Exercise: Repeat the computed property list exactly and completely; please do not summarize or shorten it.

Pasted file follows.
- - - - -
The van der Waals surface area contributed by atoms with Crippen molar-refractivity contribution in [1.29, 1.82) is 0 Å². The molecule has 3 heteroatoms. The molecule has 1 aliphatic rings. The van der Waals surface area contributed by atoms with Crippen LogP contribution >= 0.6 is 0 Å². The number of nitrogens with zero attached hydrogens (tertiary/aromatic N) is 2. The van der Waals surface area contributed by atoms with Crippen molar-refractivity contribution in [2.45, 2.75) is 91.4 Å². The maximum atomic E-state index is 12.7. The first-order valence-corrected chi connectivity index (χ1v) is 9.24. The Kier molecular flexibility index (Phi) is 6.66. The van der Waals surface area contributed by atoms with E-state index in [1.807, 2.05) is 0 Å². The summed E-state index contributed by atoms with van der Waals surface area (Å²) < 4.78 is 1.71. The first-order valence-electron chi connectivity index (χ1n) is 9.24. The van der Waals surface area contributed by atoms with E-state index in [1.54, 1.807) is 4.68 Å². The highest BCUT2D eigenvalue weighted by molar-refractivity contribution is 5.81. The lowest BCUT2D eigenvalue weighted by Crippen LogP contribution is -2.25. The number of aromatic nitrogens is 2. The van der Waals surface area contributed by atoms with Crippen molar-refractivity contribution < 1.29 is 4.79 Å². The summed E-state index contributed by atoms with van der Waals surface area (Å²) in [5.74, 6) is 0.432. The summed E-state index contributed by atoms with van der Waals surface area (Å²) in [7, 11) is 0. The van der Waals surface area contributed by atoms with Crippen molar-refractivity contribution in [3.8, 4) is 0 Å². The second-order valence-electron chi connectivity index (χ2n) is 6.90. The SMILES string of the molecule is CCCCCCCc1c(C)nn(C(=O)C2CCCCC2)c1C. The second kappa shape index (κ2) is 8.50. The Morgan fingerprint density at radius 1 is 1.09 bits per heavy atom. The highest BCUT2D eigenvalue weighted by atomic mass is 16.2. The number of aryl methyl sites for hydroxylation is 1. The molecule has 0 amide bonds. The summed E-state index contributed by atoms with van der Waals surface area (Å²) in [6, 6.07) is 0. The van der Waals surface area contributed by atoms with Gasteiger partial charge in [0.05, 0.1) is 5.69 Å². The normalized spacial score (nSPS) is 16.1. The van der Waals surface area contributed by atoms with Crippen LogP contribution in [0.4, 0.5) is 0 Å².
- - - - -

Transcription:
The van der Waals surface area contributed by atoms with Crippen molar-refractivity contribution in [1.29, 1.82) is 0 Å². The molecule has 3 heteroatoms. The molecule has 1 aliphatic rings. The van der Waals surface area contributed by atoms with Crippen LogP contribution >= 0.6 is 0 Å². The number of nitrogens with zero attached hydrogens (tertiary/aromatic N) is 2. The van der Waals surface area contributed by atoms with Crippen molar-refractivity contribution in [2.45, 2.75) is 91.4 Å². The maximum atomic E-state index is 12.7. The first-order valence-corrected chi connectivity index (χ1v) is 9.24. The Kier molecular flexibility index (Phi) is 6.66. The van der Waals surface area contributed by atoms with E-state index in [1.807, 2.05) is 0 Å². The summed E-state index contributed by atoms with van der Waals surface area (Å²) < 4.78 is 1.71. The first-order valence-electron chi connectivity index (χ1n) is 9.24. The van der Waals surface area contributed by atoms with E-state index in [1.54, 1.807) is 4.68 Å². The highest BCUT2D eigenvalue weighted by molar-refractivity contribution is 5.81. The lowest BCUT2D eigenvalue weighted by Crippen LogP contribution is -2.25. The number of aromatic nitrogens is 2. The van der Waals surface area contributed by atoms with Crippen molar-refractivity contribution < 1.29 is 4.79 Å². The summed E-state index contributed by atoms with van der Waals surface area (Å²) in [5.74, 6) is 0.432. The summed E-state index contributed by atoms with van der Waals surface area (Å²) in [7, 11) is 0. The van der Waals surface area contributed by atoms with Crippen molar-refractivity contribution in [3.8, 4) is 0 Å². The second-order valence-electron chi connectivity index (χ2n) is 6.90. The SMILES string of the molecule is CCCCCCCc1c(C)nn(C(=O)C2CCCCC2)c1C. The second kappa shape index (κ2) is 8.50. The Morgan fingerprint density at radius 1 is 1.09 bits per heavy atom. The highest BCUT2D eigenvalue weighted by atomic mass is 16.2. The number of aryl methyl sites for hydroxylation is 1. The molecule has 0 amide bonds. The summed E-state index contributed by atoms with van der Waals surface area (Å²) in [6, 6.07) is 0. The van der Waals surface area contributed by atoms with Gasteiger partial charge in [0.05, 0.1) is 5.69 Å². The normalized spacial score (nSPS) is 16.1. The van der Waals surface area contributed by atoms with Crippen LogP contribution in [0.4, 0.5) is 0 Å².